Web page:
#7 Rebalance Your Just-in-Time and Safety Stock Levels
With rising delays at major ports, especially ports like Long Beach and Los Angeles in the United States, it’s probably time to rebalance your inventory levels between just-in-time and safety stock inventory levels. Here again, commercially available inventory simulation and optimization tools can help, particularly with modeling the stochastic (random) delays you see on inbound shipment delays. Lowering your just-in-time levels will increase your chance of stockouts and loss of sales and customers while increasing your safety stock levels will directly increase your inventory, spoilage, and redundancy costs.
It is essential to respond quickly to changing sales, sales forecasts, shipping delays, and net inventory position changes to avoid stockouts and high inventory holding costs. A real-time cloud-based inventory system that provides an in-depth assessment of your actual inventory position, alongside updated sales forecasts and shipping information, will help manage this balancing act.
#8 Shop around for Your Logistics Provider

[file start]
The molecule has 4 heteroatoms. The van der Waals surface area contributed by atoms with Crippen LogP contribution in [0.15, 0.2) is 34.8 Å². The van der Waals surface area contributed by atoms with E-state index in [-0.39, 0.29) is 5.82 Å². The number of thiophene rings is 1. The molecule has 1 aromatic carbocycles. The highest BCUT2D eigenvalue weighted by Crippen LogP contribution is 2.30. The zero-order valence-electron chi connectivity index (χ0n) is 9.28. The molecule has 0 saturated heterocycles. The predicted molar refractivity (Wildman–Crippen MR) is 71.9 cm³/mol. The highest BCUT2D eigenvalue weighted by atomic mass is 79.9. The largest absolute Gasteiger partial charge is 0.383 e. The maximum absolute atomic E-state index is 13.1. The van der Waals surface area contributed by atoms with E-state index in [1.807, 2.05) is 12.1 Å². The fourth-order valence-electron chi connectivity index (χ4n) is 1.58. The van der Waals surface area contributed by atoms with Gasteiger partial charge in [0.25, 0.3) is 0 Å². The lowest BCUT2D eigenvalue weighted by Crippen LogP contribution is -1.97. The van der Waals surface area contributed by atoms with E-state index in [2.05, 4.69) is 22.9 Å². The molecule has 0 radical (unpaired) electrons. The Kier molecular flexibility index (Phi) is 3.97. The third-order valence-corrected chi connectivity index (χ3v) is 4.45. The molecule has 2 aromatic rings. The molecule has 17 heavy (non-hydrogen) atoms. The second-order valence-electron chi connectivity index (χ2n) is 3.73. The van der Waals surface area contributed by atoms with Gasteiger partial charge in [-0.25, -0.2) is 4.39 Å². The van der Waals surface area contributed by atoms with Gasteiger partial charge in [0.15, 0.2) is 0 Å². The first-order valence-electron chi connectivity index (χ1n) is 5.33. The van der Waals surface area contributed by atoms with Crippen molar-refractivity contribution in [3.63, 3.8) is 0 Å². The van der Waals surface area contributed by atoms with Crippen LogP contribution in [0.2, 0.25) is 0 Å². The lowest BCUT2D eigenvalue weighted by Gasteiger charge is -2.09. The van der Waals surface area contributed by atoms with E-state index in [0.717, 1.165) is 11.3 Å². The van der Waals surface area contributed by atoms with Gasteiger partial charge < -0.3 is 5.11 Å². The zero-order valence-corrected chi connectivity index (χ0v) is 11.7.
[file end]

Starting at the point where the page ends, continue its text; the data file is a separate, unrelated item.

Suppose you have outsourced your logistics, including handling duties, taxes, paperwork, labeling, consolidation, and shipping. In that case, you may want to compare the services you receive and the costs you pay for those services with offerings from other logistics providers. Changing providers can be painful, but you might find that different providers offer better cloud services, better reporting, better tracking and visibility, better performance, and lower costs. In addition, some providers offer additional services, such as handling prepaid taxes and duties in-country and delivery for FBA (fulfillment by Amazon) in Europe.
#9 Visit Your Loading Docks
Visit loading docks in your DCs and manufacturing facilities to understand problems and issues that affect your costs. You might be amazed at the simple things you can fix that will increase productivity and reduce cost. You may find problems like
- Docks without load levelers
- Too many docks at the wrong height
- Shortage of hand trucks
- Non-palletized goods that require manual unloading with hand trucks
- Insufficient space for marshaling outbound transshipments
#10 Track Touches
Pick a few high-cost high-turn products and track touches on a batch of those products over their lifetime. First, follow the batch from inbound cargo, either containerized or breakbulk, as received at a DC or factory. Next, follow the batch, step by step, as the products move to storage, come off the shelf by forklift. Continue to track touches until the products are consumed in production or shipped to customers.